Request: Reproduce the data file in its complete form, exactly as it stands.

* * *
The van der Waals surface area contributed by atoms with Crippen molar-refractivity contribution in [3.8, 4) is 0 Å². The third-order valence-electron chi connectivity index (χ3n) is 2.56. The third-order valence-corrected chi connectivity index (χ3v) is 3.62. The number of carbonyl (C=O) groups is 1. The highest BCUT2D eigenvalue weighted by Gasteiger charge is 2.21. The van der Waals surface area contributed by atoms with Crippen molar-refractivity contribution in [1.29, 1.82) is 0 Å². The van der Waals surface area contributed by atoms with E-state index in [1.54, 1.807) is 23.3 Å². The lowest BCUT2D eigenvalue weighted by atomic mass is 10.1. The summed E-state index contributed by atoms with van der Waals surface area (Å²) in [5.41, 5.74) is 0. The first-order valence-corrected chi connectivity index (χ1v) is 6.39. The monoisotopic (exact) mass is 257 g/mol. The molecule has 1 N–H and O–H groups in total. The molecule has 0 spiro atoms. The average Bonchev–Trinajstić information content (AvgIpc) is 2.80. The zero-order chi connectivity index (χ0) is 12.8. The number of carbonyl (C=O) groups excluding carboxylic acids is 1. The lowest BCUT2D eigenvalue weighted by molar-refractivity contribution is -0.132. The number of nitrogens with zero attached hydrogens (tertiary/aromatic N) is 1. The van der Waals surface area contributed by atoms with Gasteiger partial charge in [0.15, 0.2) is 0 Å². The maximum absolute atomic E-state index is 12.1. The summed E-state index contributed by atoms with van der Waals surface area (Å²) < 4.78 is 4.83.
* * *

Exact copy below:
The van der Waals surface area contributed by atoms with Crippen molar-refractivity contribution in [3.8, 4) is 0 Å². The third-order valence-electron chi connectivity index (χ3n) is 2.56. The third-order valence-corrected chi connectivity index (χ3v) is 3.62. The number of carbonyl (C=O) groups is 1. The highest BCUT2D eigenvalue weighted by Gasteiger charge is 2.21. The van der Waals surface area contributed by atoms with Crippen molar-refractivity contribution in [1.29, 1.82) is 0 Å². The van der Waals surface area contributed by atoms with E-state index in [1.54, 1.807) is 23.3 Å². The lowest BCUT2D eigenvalue weighted by atomic mass is 10.1. The summed E-state index contributed by atoms with van der Waals surface area (Å²) in [5.41, 5.74) is 0. The first-order valence-corrected chi connectivity index (χ1v) is 6.39. The monoisotopic (exact) mass is 257 g/mol. The molecule has 1 N–H and O–H groups in total. The molecule has 0 spiro atoms. The average Bonchev–Trinajstić information content (AvgIpc) is 2.80. The zero-order chi connectivity index (χ0) is 12.8. The number of carbonyl (C=O) groups excluding carboxylic acids is 1. The lowest BCUT2D eigenvalue weighted by molar-refractivity contribution is -0.132. The number of nitrogens with zero attached hydrogens (tertiary/aromatic N) is 1. The van der Waals surface area contributed by atoms with Gasteiger partial charge in [0.15, 0.2) is 0 Å². The maximum absolute atomic E-state index is 12.1. The summed E-state index contributed by atoms with van der Waals surface area (Å²) < 4.78 is 4.83.